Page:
Miss Havisham is a significant character in the Charles Dickens novel Great Expectations (1861). She is a wealthy spinster who lives in her ruined mansion with her adopted daughter, Estella. Dickens describes her as looking like "the witch of the place."
Although she has often been portrayed in film versions as very elderly, Dickens's own notes indicate that she is only in her mid-fifties. However, it is also indicated that her long life away from the sunlight has in itself aged her, and she is said to look like a cross between a waxwork and a skeleton, with moving eyes.
Miss Havisham's mother died when her daughter was a baby. Her father, a wealthy brewer, spoiled their daughter as a result. When he died, he left most of his money as inheritance for her.
As an adult, she fell in love with a man named Compeyson, who was only out to swindle her of her riches. Her cousin Matthew Pocket warned her to be careful, but she was too much in love to listen. At twenty minutes to nine on their wedding day, while she was dressing, Havisham received a letter from Compeyson and realized that he had defrauded her and she had been left at the altar.
Humiliated and heartbroken, Havisham had all the clocks stopped at the exact point in which she had learned of her betrayal. From that day on, she remained by herself in her decaying mansion, Satis House, never removing her wedding dress (as a result of being in the process of getting dressed when she receives the letter, she only has one shoe on), leaving the wedding cake uneaten on the table and only allowing a few people to see her.
Miss Havisham later had her lawyer, Mr. Jaggers, adopt a daughter for her.
I had been shut up in these rooms a long time (I don't know how long; you know what time the clocks keep here), when I told him that I wanted a little girl to rear and love, and save from my fate. I had first seen him when I sent for him to lay this place waste for me; having read of him in the newspapers, before I and the world parted. He told me that he would look about him for such an orphan child. One night he brought her here asleep, and I called her Estella.
While wishing Estella never to suffer as she had at the hands of a man was Miss Havisham's original goal, it changed as Estella grew older:
Believe this: when she first came, I meant to save her from misery like my own. At first I meant no more. But as she grew, and promised to be very beautiful, I gradually did worse, and with my praises, and with my jewels, and with my teachings, and with this figure of myself always before her a warning to back and point my lessons, I stole her heart away and put ice in its place.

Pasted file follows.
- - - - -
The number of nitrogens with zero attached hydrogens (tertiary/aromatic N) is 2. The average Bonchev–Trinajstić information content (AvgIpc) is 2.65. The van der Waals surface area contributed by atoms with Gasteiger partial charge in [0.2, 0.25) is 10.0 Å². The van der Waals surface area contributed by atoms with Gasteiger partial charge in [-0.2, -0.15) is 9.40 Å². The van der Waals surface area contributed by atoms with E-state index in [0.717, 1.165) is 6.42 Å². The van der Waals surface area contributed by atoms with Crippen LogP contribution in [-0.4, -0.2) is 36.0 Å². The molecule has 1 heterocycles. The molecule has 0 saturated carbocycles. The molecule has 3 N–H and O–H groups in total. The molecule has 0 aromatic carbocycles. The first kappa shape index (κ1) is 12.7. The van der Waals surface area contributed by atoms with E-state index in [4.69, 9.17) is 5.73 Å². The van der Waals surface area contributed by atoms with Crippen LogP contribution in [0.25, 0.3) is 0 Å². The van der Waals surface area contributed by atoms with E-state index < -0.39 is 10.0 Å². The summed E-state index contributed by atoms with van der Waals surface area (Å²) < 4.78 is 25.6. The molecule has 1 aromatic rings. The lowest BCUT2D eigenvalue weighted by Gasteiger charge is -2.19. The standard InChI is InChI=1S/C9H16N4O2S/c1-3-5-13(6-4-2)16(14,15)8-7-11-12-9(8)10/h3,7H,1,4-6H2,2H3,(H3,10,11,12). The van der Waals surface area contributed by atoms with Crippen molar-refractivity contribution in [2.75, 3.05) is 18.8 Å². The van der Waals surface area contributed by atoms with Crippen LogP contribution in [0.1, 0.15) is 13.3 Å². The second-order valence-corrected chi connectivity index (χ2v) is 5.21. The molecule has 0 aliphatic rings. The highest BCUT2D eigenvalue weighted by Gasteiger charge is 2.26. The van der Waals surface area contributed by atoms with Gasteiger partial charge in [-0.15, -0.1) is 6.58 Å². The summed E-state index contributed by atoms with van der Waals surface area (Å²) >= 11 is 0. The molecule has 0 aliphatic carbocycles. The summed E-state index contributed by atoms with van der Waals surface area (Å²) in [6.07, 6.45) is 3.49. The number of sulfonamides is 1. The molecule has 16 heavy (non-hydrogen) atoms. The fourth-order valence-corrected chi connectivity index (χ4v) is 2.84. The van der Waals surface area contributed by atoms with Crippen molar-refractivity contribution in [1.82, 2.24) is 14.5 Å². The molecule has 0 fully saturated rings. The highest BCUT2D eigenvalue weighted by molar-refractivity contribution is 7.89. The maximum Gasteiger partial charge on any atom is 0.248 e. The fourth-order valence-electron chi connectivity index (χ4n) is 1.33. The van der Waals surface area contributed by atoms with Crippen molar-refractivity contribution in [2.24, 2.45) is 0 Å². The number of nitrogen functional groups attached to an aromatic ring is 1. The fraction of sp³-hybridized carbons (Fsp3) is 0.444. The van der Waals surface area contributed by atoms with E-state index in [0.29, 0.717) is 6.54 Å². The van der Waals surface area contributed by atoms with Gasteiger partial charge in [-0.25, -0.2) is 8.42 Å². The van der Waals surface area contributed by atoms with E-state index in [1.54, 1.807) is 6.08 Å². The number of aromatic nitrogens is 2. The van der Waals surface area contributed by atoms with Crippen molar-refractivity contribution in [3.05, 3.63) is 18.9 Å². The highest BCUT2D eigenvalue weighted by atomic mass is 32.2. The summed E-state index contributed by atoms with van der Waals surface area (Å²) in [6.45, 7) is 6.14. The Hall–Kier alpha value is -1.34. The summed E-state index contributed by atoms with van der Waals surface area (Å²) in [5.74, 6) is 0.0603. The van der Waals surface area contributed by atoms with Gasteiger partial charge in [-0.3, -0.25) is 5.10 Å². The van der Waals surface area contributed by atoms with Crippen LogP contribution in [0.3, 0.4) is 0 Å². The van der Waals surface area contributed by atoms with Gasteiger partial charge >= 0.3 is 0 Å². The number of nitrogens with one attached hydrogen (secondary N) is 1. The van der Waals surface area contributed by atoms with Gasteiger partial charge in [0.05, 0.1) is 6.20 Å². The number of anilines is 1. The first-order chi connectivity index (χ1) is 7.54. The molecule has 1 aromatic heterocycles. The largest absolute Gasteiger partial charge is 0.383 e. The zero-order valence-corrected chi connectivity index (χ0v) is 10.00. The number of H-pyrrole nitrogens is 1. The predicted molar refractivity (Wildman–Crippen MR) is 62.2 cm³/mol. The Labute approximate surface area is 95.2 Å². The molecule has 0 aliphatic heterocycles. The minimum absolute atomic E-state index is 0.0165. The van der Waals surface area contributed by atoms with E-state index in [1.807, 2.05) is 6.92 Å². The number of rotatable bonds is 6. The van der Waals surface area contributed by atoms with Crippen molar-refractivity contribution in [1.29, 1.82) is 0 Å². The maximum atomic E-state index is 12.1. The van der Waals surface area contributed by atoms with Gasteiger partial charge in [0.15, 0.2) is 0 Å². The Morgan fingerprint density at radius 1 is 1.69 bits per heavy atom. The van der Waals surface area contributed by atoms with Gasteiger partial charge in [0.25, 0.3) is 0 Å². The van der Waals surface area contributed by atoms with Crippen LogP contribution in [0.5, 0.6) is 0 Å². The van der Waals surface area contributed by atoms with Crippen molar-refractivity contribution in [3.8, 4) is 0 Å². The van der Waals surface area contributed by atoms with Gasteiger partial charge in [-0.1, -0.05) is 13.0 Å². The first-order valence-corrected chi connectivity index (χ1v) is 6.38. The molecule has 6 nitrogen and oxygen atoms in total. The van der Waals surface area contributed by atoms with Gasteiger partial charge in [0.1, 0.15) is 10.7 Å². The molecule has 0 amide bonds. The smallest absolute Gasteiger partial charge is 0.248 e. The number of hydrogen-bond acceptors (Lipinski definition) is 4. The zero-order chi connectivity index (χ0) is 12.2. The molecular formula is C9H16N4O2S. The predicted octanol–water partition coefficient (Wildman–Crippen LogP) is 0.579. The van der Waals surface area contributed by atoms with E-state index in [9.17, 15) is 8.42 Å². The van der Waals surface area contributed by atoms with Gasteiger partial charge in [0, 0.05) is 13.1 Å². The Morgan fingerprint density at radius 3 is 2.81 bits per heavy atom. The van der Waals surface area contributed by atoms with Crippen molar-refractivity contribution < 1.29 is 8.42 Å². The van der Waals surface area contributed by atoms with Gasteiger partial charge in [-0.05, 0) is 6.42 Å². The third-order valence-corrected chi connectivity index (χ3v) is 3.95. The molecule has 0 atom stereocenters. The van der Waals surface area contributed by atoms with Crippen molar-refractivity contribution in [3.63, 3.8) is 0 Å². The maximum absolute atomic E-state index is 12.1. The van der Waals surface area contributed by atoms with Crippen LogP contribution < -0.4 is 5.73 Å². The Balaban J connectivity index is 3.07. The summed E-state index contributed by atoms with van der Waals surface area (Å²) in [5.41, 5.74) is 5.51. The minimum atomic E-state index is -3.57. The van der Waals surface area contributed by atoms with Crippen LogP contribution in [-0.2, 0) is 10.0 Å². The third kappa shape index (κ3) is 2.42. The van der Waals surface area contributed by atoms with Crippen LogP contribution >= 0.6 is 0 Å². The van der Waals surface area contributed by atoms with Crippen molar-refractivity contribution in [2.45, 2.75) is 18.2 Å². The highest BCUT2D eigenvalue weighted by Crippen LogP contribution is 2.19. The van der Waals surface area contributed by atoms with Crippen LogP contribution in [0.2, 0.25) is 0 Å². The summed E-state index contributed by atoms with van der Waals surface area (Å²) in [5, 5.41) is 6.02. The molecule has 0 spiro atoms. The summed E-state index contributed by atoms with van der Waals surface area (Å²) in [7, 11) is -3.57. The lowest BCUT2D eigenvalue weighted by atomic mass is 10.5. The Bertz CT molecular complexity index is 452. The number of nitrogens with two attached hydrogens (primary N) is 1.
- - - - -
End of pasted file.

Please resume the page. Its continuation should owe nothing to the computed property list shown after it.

While Estella was still a child, Miss Havisham began casting about for boys who could be a testing ground for Estella's education in breaking the hearts of men as vicarious revenge for Miss Havisham's pain. Pip, the narrator, is the eventual victim, and Miss Havisham readily dresses Estella in jewels to prettify her all the more, and to exemplify all the more the vast social gulf between her and Pip. It is this that drives Pip to ultimately agree to become a gentleman, and when, as a young adult, Estella leaves for France to receive education, Miss Havisham eagerly asks him, "Do you feel you have lost her?”
Miss Havisham is repentant late in the novel when Estella leaves to marry Pip's rival, Bentley Drummle, and she realises that she has caused Pip’s heart to be broken in the same manner as her own; rather than achieving any kind of personal revenge, she has only caused more pain. Miss Havisham begs Pip for forgiveness.
Until you spoke to [Estella] the other day, and until I saw in you a looking-glass that showed me what I once felt myself, I did not know what I had done. What have I done! What have I done!
After Pip leaves, Miss Havisham's dress catches on fire from her fireplace. Pip rushes back in and saves her. However, she has suffered severe burns to the front of her torso (she is laid on her back), up to the throat. The last words she speaks in the novel are (in a delirium) to Pip, referencing both Estella and a note she, Miss Havisham, has given him with her signature: "Take the pencil and write under my name, 'I forgive her!'"
A surgeon dresses her burns, and says that they are "far from hopeless". However, despite rallying for a time, she dies a few weeks later, leaving Estella as her chief beneficiary, and a considerable sum to Herbert Pocket, as a result of Pip's reference.